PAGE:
Adam Osuchowski and Tomasz Dubinski have sent out an advisory
regarding a new vulnerability in
the 2.6 netfilter subsystem. Netfilter, being the Linux firewalling code,
inspects network packets and makes decisions on which ones to pass on. Use
of netfilter is supposed to increase security, so it is always discouraging
when the opposite happens. Fortunately, the number of sites vulnerable to
this particular bug should be fairly small.
TCP packets can contain an "options" field within the header. This field
allows TCP implementations to change how the protocol works; options can be
used to turn on features like selective acknowledgments, change how
checksumming is done, and so on. Each option has a simple format:
||'Length' bytes of data
Multiple options can be packed into the field; an option number of zero
terminates the list.
If netfilter is asked to filter packets based on the contents of the TCP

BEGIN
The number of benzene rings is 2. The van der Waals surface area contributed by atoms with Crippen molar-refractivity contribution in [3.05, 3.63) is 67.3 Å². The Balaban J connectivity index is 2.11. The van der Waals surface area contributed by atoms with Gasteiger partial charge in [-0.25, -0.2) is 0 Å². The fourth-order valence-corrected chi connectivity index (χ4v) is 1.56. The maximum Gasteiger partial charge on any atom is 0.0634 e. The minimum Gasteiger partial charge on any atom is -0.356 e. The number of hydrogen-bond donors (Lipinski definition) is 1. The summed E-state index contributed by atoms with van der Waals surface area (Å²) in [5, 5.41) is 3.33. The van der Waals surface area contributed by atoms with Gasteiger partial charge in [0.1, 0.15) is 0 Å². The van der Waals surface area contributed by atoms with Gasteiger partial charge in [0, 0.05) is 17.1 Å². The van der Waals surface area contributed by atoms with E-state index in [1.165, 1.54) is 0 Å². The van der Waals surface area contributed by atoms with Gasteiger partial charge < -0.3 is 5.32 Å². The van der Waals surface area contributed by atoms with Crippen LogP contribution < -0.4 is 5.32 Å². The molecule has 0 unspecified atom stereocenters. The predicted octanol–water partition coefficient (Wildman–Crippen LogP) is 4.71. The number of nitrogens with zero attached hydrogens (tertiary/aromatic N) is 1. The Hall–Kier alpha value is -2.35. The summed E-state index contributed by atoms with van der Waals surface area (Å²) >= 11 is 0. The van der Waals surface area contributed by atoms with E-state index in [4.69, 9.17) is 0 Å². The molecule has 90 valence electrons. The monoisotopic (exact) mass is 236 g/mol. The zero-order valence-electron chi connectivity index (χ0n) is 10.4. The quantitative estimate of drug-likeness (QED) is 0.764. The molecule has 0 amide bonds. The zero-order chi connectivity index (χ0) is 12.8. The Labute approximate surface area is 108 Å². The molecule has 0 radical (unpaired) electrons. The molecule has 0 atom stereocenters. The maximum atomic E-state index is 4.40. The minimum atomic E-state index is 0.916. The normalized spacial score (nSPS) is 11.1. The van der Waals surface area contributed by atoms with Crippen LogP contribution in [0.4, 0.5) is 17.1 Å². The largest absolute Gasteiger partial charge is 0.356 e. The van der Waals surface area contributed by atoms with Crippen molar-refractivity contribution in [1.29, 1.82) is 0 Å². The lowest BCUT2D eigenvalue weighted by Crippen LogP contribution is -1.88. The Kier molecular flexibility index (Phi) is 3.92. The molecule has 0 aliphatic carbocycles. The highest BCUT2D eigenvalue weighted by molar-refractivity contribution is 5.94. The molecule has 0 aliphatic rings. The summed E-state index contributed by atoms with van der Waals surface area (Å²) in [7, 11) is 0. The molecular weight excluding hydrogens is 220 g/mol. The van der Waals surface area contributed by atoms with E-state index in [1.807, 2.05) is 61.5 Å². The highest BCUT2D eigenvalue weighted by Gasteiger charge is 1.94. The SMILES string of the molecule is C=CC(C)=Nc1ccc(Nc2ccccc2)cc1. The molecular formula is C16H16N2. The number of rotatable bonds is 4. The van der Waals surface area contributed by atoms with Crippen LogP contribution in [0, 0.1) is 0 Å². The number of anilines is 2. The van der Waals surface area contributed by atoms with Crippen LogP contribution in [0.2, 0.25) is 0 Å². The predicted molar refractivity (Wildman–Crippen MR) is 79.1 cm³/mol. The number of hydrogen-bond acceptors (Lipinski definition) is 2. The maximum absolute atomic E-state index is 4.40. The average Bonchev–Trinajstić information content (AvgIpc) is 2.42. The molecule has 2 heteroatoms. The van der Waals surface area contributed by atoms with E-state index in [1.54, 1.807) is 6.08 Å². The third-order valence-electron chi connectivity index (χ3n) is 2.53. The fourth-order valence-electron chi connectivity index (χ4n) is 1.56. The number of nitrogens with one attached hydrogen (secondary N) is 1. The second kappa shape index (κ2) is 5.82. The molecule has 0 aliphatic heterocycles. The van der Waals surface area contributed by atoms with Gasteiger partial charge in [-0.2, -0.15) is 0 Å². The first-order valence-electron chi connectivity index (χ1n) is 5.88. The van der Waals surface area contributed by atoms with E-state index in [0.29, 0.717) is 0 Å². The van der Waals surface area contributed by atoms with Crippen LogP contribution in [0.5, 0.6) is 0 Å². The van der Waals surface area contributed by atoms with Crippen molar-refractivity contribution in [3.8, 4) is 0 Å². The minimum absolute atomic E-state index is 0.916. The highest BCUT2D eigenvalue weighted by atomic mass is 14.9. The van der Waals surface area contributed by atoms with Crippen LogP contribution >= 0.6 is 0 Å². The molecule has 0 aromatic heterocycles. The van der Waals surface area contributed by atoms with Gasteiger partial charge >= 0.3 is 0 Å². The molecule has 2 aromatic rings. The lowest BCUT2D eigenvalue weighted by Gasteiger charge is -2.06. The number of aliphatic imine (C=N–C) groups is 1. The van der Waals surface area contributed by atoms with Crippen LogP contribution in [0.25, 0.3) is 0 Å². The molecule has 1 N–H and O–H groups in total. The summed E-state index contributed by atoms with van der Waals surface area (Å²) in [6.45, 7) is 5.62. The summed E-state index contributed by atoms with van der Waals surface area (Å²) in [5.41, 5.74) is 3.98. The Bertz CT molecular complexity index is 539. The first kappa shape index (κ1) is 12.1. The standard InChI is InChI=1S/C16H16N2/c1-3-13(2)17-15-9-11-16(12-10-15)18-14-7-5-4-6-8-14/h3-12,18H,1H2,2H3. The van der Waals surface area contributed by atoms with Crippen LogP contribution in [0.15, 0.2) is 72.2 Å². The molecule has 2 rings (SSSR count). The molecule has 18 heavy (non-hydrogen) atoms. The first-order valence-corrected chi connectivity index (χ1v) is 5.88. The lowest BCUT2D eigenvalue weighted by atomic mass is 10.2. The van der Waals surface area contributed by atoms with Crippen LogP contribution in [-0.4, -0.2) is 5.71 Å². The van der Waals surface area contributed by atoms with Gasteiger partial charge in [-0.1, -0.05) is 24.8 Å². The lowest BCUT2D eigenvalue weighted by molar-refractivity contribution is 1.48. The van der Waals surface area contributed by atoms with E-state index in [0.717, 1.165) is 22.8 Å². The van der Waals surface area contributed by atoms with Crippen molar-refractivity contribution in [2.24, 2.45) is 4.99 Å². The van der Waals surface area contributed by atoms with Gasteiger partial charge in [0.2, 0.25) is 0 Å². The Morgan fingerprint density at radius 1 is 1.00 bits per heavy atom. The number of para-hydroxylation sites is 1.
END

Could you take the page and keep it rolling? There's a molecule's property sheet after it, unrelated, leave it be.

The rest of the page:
options field, it goes into a loop stepping through each option present in a
packet. Unfortunately, it treats the length byte as a signed quantity; the
result is that, with an option number greater than 128, netfilter's index
into the options field can be pushed backward, and the code can end up in
an infinite loop. That tends to slow packet delivery somewhat.
The fix is straightforward: declare the options array as unsigned.
The good news is that, in all likelihood, very few firewalls filter on the
TCP options field, and, of those, most have probably not yet been upgraded
to 2.6. The bad news is that there are almost certainly many other bugs in
the kernel (and elsewhere) caused by confusion between signed and unsigned
types. These vulnerabilities can be hard to find without detailed, tedious
auditing. And some of them, certainly, will have a larger impact than this
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